By David T. Applegate, Research and Policy Assistant, National Initiatives on Poverty & Economic Opportunity
Congress’ summer recess is just around the corner. That means that throughout August, United States Senators and Representatives will be traveling throughout their home states and districts talking with their constituents. Face-to-face meetings with Members of Congress are crucial to advancing policies that support the needs of people in their districts experiencing chronic unemployment and poverty. Meeting with an elected official at his or her local office or inviting them to visit your program site is a great way to develop an ongoing relationship with your Member of Congress. Here, we give some tips for conducting meetings and site visits with elected officials and show how program providers can take advantage of these opportunities to advocate on behalf of their participants.
Connections Project Draws Teams of Innovators to D.C. to Advance Employment Solutions to Homelessness
By Carl Wiley, Coordinator, National Center on Employment and Homelessness (NCEH)
At the beginning of April, and with the generous support of the Oak Foundation and the Melville Charitable Trust, Heartland Alliance’s National Initiatives team and the U.S. Interagency Council on Homelessness (USICH) co-hosted the Working to End Homelessness (WEH) Innovation Workshop in Washington, D.C. Our event brought together 10 Connections Project Finalist Teams from communities all across the country as they built partnerships and fine-tuned innovative ideas to connect homeless jobseekers to employment and greater economic opportunity. The Connections Project is a three year, place-based, systems-level collaboration and capacity-building project that aims to increase employment and economic opportunity for homeless jobseekers. The Workshop was energizing and constructive—and here’s a look at the highlights and takeaways.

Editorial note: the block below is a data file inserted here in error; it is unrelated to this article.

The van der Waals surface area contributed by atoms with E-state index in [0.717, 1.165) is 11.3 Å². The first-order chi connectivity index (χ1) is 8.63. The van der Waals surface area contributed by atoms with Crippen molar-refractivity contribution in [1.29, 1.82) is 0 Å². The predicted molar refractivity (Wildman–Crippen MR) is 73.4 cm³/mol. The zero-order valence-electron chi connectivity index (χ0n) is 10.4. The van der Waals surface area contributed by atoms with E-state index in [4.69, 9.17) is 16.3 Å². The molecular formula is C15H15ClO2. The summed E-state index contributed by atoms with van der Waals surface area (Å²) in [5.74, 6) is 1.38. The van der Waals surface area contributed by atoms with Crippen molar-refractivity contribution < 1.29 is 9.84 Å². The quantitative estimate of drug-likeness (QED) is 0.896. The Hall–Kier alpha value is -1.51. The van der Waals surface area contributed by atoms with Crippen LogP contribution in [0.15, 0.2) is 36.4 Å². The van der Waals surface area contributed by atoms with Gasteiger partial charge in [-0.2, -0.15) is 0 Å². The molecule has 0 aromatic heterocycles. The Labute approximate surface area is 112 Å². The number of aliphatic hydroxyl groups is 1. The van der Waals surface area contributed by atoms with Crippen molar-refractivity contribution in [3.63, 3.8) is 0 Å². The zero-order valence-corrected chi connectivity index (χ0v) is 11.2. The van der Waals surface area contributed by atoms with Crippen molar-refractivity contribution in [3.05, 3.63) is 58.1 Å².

On a single night, over 600,000 Americans experience homelessness. People experiencing homelessness consistently name paid employment as one of their primary needs, alongside housing and healthcare. Recognizing the important role of employment in helping to prevent and end homelessness, the Oak Foundation and the Melville Charitable Trust have joined with Heartland Alliance’s National Initiatives on Poverty & Economic Opportunity to launch the National Center on Employment and Homelessness (NCEH).
NCEH seeks to ensure that everyone who wants to work, regardless of the barriers they face, has the support and opportunities to reach that goal, and will work across programs, systems, and policies to ensure that homeless jobseekers have the support and services needed to succeed in employment. One of NCEH’s flagship efforts will be the Connections Project, a three year, place-based, systems-level collaboration and capacity-building project focused on increasing employment and economic opportunity for homeless jobseekers.
To coordinate the NCEH, our team is happy to welcome back Carl Wiley, who previously worked as a graduate student intern with Heartland’s Policy and Advocacy team. Carl recently received his Masters in Social Work from the Jane Addams College of Social Work at the University of Illinois at Chicago, and he has extensive experience working directly with populations experiencing homelessness including with youth at Heartland’s Neon Street Dorms.
Carl recently took a break from his busy schedule to share a bit about what NCEH has planned and why he thinks it is important to address the employment needs of people experiencing homelessness.